Colonial Discourse and the Suffering of Indian American Children Book Cover.webp

In this book, we analyze the psycho-social consequences faced by Indian American children after exposure to the school textbook discourse on Hinduism and ancient India. We demonstrate that there is an intimate connection—an almost exact correspondence—between James Mill’s colonial-racist discourse (Mill was the head of the British East India Company) and the current school textbook discourse. This racist discourse, camouflaged under the cover of political correctness, produces the same psychological impacts on Indian American children that racism typically causes: shame, inferiority, embarrassment, identity confusion, assimilation, and a phenomenon akin to racelessness, where children dissociate from the traditions and culture of their ancestors.

This book is the result of four years of rigorous research and academic peer-review, reflecting our ongoing commitment at Hindupedia to challenge the representation of Hindu Dharma within academia.


From Hindupedia, the Hindu Encyclopedia

By Swami Harshananda

Mahāśānti literally means ‘the great propitiatory rite’.

When problems, troubles and difficulties arise beyond human efforts and capacities to get redemption, human beings opt to take to religious or divine remedies. Śāntis or propitiating rites belong to this class. Mahāśānti is one such rite prescribed in some ancient works like the Sāñkhāyana Grhyasutras.[1]

Need of Mahāśānti[edit]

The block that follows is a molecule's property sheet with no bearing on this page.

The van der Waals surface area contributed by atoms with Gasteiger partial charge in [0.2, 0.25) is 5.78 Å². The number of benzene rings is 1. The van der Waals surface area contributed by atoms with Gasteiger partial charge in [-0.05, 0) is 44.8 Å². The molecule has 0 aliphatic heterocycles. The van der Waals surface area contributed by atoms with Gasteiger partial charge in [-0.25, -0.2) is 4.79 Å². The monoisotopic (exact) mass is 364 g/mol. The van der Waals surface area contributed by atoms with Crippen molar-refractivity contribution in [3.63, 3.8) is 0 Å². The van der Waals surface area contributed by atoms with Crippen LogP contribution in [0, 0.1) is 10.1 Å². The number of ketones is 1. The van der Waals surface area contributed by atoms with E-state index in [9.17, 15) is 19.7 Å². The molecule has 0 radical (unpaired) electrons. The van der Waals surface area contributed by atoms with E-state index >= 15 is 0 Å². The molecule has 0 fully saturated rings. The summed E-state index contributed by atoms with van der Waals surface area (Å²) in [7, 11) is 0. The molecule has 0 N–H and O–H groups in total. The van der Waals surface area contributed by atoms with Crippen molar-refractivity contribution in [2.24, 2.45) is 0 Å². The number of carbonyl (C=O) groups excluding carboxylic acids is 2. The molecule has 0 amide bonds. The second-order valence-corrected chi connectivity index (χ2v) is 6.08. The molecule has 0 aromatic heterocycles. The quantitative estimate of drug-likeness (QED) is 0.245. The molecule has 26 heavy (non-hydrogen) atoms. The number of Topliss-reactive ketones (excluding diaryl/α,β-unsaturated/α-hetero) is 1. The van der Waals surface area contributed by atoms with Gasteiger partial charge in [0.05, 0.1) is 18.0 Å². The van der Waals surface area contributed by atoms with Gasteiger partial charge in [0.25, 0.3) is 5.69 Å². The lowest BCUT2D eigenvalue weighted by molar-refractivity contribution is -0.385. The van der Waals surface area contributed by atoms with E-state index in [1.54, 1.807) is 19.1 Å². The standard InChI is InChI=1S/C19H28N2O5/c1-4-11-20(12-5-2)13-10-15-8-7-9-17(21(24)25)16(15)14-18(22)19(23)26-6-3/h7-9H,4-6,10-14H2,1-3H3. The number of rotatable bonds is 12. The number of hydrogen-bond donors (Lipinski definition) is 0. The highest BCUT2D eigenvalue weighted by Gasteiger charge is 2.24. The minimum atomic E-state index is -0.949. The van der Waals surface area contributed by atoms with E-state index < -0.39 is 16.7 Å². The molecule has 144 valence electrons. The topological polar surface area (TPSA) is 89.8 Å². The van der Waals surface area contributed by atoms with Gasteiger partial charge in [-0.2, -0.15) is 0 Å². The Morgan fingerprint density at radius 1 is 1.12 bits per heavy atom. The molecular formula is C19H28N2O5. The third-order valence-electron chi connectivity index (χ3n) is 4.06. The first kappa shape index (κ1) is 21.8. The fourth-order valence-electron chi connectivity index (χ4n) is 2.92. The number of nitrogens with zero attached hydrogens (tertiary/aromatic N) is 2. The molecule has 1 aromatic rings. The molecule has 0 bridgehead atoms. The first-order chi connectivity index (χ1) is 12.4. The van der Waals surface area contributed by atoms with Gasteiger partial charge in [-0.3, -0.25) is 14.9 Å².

Mahāśānti is performed for general well being, when mishaps such as the following occur like :

  • Fall of meteors
  • Before the coronation of a king
  • Before the king starts on an invasion
  • Birth of a baby under an inauspicious star
  • Falling down of holy objects like the umbrella of a deity in procession
  • Costly things are lost
  • During eclipses

Observances of Mahāśānti[edit]

The peculiarities of Mahāśānti are:

  • It is generally done on a specially raised platform wherein there will be an agnikuṇḍa (fire place) and also places for kalaśas to be established.
  • Mostly Ṛgvedic mantras are recited during the ceremonies.
  • A homa is also performed.
  • The yajamāna, main performer, takes a bath at the end.
  • The śāntijala, holy water used in the rite, is sprinkled over him by the priests who are then suitably rewarded.


  1. Sāñkhāyana Grhyasutras 5.11
  • The Concise Encyclopedia of Hinduism, Swami Harshananda, Ram Krishna Math, Bangalore